Pediatric Allergic Rhinitis Workup
- Author: Jack M Becker, MD; Chief Editor: Harumi Jyonouchi, MD more...
No studies are needed in allergic rhinitis (AR) if the patient has a straightforward history. When the history is confusing, various studies are helpful, including the following:
- Skin-prick testing: This test is highly sensitive and specific for aeroallergens. However, a false positive reaction can occur without corresponding clinical features, especially when skin mast cells are easily activated by pressure or other physical stimuli.
- Serum allergen-specific IgE testing: The main limitations are that patients may be sensitive on a molecular level before IgE response is clinically seen on standard skin testing. This may lead to positive results on laboratory tests that are not triggering clinical symptoms. A future advantage is that this may be a first step toward better customization of immunotherapy in the future.
- Nasal smear: Eosinophils usually indicate allergy. Neutrophils are more indicative of an infectious process, such as sinusitis. This is not used often anymore because of the difficulty in having the test performed. It was used commonly when office laboratories were common.
- CBC count with differential: A CBC count may reveal an increased number of eosinophils. An eosinophil count within the reference range does not exclude AR; however, an elevated eosinophil count is suggestive of the diagnosis.
- Immunoglobulin E (IgE): Serum IgE values are not routinely recommended to evaluate atopy. An IgE value within the reference range does not exclude AR; however, an elevated IgE value is suggestive of the diagnosis. Allergen-specific IgE testing, also known as radioallergosorbent test (RAST), which is a blood test that is no longer much in use, can be helpful if a specific allergen is suspected. Screening of a large number of allergens can cause confusion because of the possibility of false positives. This is especially true for IgE food allergy testing. The results of one explorative study found that low levels of serum IgE can be detected from age 6 months. The study suggests that detectable levels of IgE sensitization are associated with present symptoms of eczema, rhinitis, asthma, and food and inhalant allergens and may also be predictive of future allergic symptoms.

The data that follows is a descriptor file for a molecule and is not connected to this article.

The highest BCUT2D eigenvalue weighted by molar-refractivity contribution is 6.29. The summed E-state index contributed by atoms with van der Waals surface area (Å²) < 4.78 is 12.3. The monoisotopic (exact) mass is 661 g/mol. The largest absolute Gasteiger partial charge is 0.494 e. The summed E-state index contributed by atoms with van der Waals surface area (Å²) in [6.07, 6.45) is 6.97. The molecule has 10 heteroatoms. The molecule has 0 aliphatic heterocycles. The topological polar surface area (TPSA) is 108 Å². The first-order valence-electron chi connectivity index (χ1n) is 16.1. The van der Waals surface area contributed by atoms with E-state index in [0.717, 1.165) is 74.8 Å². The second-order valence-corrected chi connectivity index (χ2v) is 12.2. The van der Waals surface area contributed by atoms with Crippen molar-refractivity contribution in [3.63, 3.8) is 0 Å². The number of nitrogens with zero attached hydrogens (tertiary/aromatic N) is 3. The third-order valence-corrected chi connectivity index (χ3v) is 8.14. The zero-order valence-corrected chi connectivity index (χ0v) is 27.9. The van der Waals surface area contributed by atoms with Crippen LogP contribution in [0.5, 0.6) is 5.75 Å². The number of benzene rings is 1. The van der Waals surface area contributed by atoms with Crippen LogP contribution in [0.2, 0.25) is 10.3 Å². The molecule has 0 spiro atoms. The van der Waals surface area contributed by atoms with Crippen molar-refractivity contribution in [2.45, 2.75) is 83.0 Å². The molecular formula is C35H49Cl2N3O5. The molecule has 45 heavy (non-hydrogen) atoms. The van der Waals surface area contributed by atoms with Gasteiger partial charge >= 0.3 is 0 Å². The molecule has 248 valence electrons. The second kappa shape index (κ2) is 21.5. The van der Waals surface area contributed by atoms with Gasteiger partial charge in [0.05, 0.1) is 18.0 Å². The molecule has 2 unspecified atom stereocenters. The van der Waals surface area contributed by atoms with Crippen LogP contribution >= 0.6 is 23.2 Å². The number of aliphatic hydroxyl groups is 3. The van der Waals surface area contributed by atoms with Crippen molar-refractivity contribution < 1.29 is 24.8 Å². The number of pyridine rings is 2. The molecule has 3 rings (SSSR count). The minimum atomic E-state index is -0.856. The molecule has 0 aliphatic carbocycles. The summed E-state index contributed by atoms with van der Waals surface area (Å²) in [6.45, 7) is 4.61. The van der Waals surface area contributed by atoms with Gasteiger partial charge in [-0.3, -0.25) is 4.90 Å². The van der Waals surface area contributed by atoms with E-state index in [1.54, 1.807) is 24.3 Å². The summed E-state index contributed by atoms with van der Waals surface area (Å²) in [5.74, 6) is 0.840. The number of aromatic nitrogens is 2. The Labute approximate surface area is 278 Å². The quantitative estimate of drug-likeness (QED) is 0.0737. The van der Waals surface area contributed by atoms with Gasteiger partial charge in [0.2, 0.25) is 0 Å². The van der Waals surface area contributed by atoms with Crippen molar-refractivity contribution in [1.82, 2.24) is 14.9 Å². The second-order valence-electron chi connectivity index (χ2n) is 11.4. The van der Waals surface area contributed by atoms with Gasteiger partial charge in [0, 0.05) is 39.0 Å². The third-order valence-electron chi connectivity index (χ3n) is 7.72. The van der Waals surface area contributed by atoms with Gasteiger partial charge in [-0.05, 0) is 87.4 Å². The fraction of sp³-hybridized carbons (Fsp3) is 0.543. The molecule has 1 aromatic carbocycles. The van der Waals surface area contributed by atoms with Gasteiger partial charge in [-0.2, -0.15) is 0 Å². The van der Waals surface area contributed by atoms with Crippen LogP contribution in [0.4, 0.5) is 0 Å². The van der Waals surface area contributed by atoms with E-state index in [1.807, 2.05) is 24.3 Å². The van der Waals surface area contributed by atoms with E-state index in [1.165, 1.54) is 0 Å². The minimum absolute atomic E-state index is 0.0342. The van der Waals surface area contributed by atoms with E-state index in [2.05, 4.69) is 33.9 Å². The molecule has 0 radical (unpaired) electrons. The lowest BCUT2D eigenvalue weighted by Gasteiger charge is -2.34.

Imaging studies are not needed unless sinusitis is suspected, in which case, a limited CT scan of the sinuses (without contrast) is indicated.
See the list below:
- Allergen-specific serum IgE for common allergens can be used to identify the patient's triggers. These might include dust mites, cat dander, dog dander, grass pollens, tree pollens, weed pollens, and molds.
- Foods rarely cause AR, and tests for food allergies are not indicated in patients with AR.
- Allergen-specific IgE testing for aeroallergens, such as dust mites, cat dander, and dog dander, is almost as sensitive and specific as allergen skin testing.
Skin testing is used to identify the triggering agent. It has high sensitivity and specificity and is the preferred method of quick allergen identification for aeroallergens.
Skin testing is helpful if the allergens can be eliminated from the patient's environment or if the patient can avoid them. It is extremely helpful when patients are unresponsive to standard therapy or are unwilling to acknowledge the trigger, which is especially true if the family pet is a possible trigger.
Skin testing is required if the patient is interested in allergen immunotherapy.
Rhinoscopy is helpful in direct examination of the upper airway in identifying whether the etiology of rhinitis is obstructive or infectious and for evaluation of nasal polyposis.
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